What you need to know on Wall Street today

Welcome to Finance Insider, Business Insider’s summary of the top stories of the past 24 hours.

Imagine the following scenario.

A Wall Street investment bank has just led the biggest tech initial public offering in years but makes a mistake in the first research note it publishes on the stock.

The error means the bank overstated the forecasted earnings over a five-year stretch by nearly $US5 billion. Yet when the bank issues a correction and updates its earnings models, its price target on the shares remains the same.

How does that happen? The answer says a lot about the weaknesses in Wall Street analyst research and the closely watched price targets published by big banks.

Jeffrey Lacker, president of the Federal Reserve Bank of Richmond, on Tuesday resigned after apparently admitting he was the source of a leak of secret
, market-sensitive information about key discussions on interest rate policy.

Business Insider’s Pedro da Costa once asked Fed chair Janet Yellen about the investigation in to the leaks. The question echoed much longer than he expected. And the sudden resignation of Lacker came with a huge hint that there’s more to come, according to da Costa.

In finance news, machine learning is now used in Wall Street dealmaking, and bankers should probably be worried. Someone made a $US100 million trade with JPMorgan on their cell phone. And the world’s biggest asset manager has slashed the fees it pays to Wall Street.

In markets news, ADP private payrolls crush expectations. The largest part of the US economy slowed in March amid uncertainty about Trump’s policies. And the stock market doesn’t think Trump will deliver on one of his biggest economic promises.

Here’s Jeff Gundlach’s full presentation on expensive stocks and the end of the Trump trade.

In deal news, the owner of Krispy Kreme and Keurig is buying Panera Bread for $US7.5 billion, and Warren Buffett’s favourite banker is investing in the deal. Boeing and JetBlue just invested in a tiny electric-jet startup that could revolutionise air travel.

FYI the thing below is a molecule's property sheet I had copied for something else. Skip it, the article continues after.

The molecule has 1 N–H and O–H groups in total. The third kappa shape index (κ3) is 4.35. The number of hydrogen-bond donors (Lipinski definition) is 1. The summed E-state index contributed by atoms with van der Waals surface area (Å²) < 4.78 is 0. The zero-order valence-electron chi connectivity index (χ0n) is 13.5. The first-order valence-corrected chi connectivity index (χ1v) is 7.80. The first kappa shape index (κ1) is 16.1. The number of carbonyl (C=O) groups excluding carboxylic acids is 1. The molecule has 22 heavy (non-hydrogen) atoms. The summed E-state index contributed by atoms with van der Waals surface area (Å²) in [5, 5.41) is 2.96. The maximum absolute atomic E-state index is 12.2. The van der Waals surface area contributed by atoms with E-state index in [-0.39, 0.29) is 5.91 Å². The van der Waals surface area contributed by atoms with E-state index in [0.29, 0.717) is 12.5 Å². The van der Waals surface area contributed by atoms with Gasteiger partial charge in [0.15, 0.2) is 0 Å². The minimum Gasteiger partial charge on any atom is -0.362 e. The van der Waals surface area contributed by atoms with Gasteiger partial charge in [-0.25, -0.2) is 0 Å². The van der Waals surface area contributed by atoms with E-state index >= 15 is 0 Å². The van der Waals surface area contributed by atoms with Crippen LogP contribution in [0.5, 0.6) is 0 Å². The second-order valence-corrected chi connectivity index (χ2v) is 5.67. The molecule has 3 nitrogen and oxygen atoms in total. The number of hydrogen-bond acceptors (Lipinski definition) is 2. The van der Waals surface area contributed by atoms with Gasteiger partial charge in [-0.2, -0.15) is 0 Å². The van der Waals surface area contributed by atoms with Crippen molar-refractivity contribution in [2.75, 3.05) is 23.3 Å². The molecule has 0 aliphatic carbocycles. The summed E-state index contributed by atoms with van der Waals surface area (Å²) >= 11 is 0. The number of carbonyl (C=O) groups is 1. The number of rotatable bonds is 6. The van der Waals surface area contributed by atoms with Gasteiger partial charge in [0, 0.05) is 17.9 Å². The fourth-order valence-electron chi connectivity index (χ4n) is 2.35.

Money is pouring in to a hot new area of science that could change the way we think about ageing.

A senator found Medicare blowing hundreds of millions on a drug private insurers wouldn’t touch — and nothing happened. And one of the most controversial drug companies in America is out of the industry’s lobby.

Lastly, here’s what it’s like to eat a $US295-per-person, 3-hour dinner at Eleven Madison Park, the best restaurant in the world.

Here are the top Wall Street headlines from the past 24 hours.

There’s one important reason this time is different for the Fed – Not all Federal Reserve interest-rate moves are created equal: Some reverberate around the world, and others, like March’s highly telegraphed increase, pass through markets with barely a whimper.

A JPMorgan asset manager overseeing $US350 billion thinks Europe is an unexploited opportunity for investors – Mainland Europe represents an underexploited and potentially lucrative opportunity for investors, according to the head of equities at JPMorgan Asset Management.

Tesla is now bigger than Ford despite selling a fraction of the cars — and a threat is looming over the future – Tesla is having a big week.

Walgreens sees a surprise drop in sales Drugstore chain operator Walgreens Boots Alliance Inc, reported a surprise drop in quarterly sales, citing challenging market conditions in continental Europe, and as a strong dollar reduced the value of sales outside the United States.

How Apple product pricing compares to its closest competitors, in one chart – One of the loudest rumours about the redesigned iPhone expected to launch this fall is that it could cost $US1,000 or more.

The death of brick-and-mortar retail could hit these 9 companies hard in 2017 – The death spiral of traditional brick-and-mortar stores is having a ripple effect throughout the retail industry.

The 13 best US stocks you can buy right now, according to Credit Suisse – Credit Suisse just published a list of its top US stock picks.

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